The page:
Can artificial intelligence be trusted with safety-critical operations?
There is no doubt that artificial intelligence (AI), data gathering and analytics have had a large impact on the oil and gas sector, from sensorising wells to enabling predictive maintenance.
“As these autonomous and self-learning systems become more and more responsible for making decisions that may ultimately affect the safety of personnel, assets, or the environment, the need to ensure safe use of AI in systems has become a top priority,” Simen Eldevik, principal research scientist at DNV GL, wrote in a paper on the topic.
The reason AI and machine learning technologies are so useful for the asset-intensive operations of the upstream sector is that they can automate and optimise processes, but also, they can learn from experience and improve with time. But that can also be a liability.
“AI and ML algorithms need relevant observations to be able to predict the outcome of future scenarios accurately, and thus, data-driven models alone may not be sufficient to ensure safety as usually we do not have exhaustive and fully relevant data,” Eldevik notes. He is correct—operators very rarely, if ever, have fully exhaustive data that could eliminate all possible risks.
Automation and data analysis will have a growing role in many industries, including “many safety-critical or high-risk engineering systems,” he says. But accidents will inevitably happen.
“As an industry, we do not want to learn only from observation of failures,” Eldevik writes. He notes that it is imperative to combine data-driven models with causal and physic-based knowledge, so that operators can learn from potential hasard scenarios beforehand, rather than learning from them after they have occurred.
DNV GL outlines a few key recommendations:
“We need to utilise data for empirical robustness. High-consequence and low-probability scenarios are not well captured by data-driven models alone, as such data are normally scarce. However, the empirical knowledge that we might gain from all the data we collect is substantial. If we can establish which parts of the data-generating process (Dgp)are stochastic in nature, and which are deterministic (e.g., governed by known first principles), then stochastic elements can be utilised for other relevant scenarios to increase robustness with respect to empirically observed variations.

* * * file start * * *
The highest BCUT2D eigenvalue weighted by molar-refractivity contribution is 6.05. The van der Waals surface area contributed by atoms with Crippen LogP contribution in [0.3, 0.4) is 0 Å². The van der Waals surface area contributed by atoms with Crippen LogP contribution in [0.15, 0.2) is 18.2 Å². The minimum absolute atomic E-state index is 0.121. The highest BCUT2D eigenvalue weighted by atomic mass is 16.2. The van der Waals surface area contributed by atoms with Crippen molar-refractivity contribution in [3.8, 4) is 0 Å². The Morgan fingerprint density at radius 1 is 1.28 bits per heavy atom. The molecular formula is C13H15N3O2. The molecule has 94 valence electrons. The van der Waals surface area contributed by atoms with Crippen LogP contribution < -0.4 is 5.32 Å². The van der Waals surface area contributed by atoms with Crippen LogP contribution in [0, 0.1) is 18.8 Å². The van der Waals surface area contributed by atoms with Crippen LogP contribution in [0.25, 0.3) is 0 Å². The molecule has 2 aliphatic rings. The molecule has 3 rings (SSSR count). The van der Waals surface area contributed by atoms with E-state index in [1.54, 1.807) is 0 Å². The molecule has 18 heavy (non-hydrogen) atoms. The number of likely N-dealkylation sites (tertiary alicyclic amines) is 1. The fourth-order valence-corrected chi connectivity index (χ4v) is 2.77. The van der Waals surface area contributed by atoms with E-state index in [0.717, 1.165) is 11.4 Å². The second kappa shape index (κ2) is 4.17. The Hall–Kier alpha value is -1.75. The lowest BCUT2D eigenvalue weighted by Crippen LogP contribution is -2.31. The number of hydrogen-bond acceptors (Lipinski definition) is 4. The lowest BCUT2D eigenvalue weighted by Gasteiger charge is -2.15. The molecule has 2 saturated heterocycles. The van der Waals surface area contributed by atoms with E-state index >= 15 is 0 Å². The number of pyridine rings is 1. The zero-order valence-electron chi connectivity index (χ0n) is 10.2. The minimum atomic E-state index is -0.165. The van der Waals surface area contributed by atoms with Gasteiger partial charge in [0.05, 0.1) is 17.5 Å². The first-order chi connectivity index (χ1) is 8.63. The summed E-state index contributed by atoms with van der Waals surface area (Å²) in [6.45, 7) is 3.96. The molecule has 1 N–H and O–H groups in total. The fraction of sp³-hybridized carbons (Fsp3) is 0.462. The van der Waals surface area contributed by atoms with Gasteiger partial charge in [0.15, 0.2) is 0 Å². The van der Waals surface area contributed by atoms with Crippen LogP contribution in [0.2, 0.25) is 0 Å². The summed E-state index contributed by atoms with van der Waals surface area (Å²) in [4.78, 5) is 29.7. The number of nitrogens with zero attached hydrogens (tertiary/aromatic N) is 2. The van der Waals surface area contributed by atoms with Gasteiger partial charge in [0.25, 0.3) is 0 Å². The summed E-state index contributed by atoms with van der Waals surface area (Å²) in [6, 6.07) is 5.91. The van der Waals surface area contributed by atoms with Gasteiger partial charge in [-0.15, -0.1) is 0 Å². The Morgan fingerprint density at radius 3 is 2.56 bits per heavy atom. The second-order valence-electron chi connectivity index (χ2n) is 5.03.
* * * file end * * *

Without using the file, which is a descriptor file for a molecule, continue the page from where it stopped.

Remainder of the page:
We need to utilise causal and physics-based knowledge for extrapolation robustness. If the deterministic part of a DGP is well known, or some physical constraints can be applied, this can be utilised to extrapolate well beyond the limits of existing observational data with more confidence. For high-consequence scenarios, where no, or little, data exist, we may be able to create the necessary data based on our knowledge of causality and physics.
We need to combine data-driven and causal models to enable real-time decisions. For a high-consequence system, a model used to inform risk-based decisions needs to predict potentially catastrophic scenarios prior to these scenarios actually unfolding. However, results from a complex computer simulations or empirical experiments are not usually possible to obtain in real-time. Most of these complex models have a significant number of inputs, and, because of the curse-of-dimensionality, it is not feasible to calculate/simulate all potential situations that a real system might experience prior to its operation. Thus, to enable the use of these complex models in a real-time setting, it may be necessary to use surrogate models (fast approximations of the full model). ML is a useful tool for creating these fast-running surrogate models, based on a finite number of realisations of a complex simulator or empirical tests.
A risk measure should be included when developing data-driven models. For high-risk systems, it is essential that the objective function utilised in the optimisation process incorporates a risk measure. This should penalise erroneous predictions, where the consequence of an erroneous prediction is serious, such that the analyst (either human or AI) understands that operation within this region is associated with considerable risk. This risk measure can also be utilised for adaptive exploration of the response of a safety-critical system.
Uncertainty should be assessed with rigour. As uncertainty is essential for assessing risk, methods that include rigorous treatment of uncertainty are preferred.”